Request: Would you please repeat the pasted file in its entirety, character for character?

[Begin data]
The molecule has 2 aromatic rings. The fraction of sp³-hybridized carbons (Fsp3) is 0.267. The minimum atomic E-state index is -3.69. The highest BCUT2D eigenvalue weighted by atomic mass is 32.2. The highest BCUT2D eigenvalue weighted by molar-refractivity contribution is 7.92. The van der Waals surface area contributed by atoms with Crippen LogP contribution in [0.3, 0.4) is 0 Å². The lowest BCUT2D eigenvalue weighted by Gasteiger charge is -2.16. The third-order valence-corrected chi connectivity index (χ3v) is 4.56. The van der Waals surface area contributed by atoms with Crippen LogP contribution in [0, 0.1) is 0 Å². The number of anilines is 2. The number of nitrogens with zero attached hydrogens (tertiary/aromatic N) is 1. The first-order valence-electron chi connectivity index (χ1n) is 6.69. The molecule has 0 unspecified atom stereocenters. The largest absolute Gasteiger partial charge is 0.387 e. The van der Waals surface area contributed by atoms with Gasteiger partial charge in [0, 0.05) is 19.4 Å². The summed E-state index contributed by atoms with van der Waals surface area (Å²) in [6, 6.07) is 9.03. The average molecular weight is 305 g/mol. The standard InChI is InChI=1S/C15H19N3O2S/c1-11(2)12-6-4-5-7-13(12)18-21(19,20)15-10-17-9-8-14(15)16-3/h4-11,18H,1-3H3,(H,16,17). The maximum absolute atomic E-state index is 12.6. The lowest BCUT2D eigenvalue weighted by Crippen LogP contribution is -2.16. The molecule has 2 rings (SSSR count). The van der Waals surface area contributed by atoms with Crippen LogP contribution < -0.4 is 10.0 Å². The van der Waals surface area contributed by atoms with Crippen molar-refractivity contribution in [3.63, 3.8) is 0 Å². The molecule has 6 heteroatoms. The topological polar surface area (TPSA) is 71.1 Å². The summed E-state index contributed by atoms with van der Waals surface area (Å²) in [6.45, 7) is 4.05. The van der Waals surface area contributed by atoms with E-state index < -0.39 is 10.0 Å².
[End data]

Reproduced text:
The molecule has 2 aromatic rings. The fraction of sp³-hybridized carbons (Fsp3) is 0.267. The minimum atomic E-state index is -3.69. The highest BCUT2D eigenvalue weighted by atomic mass is 32.2. The highest BCUT2D eigenvalue weighted by molar-refractivity contribution is 7.92. The van der Waals surface area contributed by atoms with Crippen LogP contribution in [0.3, 0.4) is 0 Å². The lowest BCUT2D eigenvalue weighted by Gasteiger charge is -2.16. The third-order valence-corrected chi connectivity index (χ3v) is 4.56. The van der Waals surface area contributed by atoms with Crippen LogP contribution in [0, 0.1) is 0 Å². The number of anilines is 2. The number of nitrogens with zero attached hydrogens (tertiary/aromatic N) is 1. The first-order valence-electron chi connectivity index (χ1n) is 6.69. The molecule has 0 unspecified atom stereocenters. The largest absolute Gasteiger partial charge is 0.387 e. The van der Waals surface area contributed by atoms with Gasteiger partial charge in [0, 0.05) is 19.4 Å². The summed E-state index contributed by atoms with van der Waals surface area (Å²) in [6, 6.07) is 9.03. The average molecular weight is 305 g/mol. The standard InChI is InChI=1S/C15H19N3O2S/c1-11(2)12-6-4-5-7-13(12)18-21(19,20)15-10-17-9-8-14(15)16-3/h4-11,18H,1-3H3,(H,16,17). The maximum absolute atomic E-state index is 12.6. The lowest BCUT2D eigenvalue weighted by Crippen LogP contribution is -2.16. The molecule has 2 rings (SSSR count). The van der Waals surface area contributed by atoms with Crippen LogP contribution < -0.4 is 10.0 Å². The van der Waals surface area contributed by atoms with Crippen molar-refractivity contribution in [3.63, 3.8) is 0 Å². The molecule has 6 heteroatoms. The topological polar surface area (TPSA) is 71.1 Å². The summed E-state index contributed by atoms with van der Waals surface area (Å²) in [6.45, 7) is 4.05. The van der Waals surface area contributed by atoms with E-state index < -0.39 is 10.0 Å².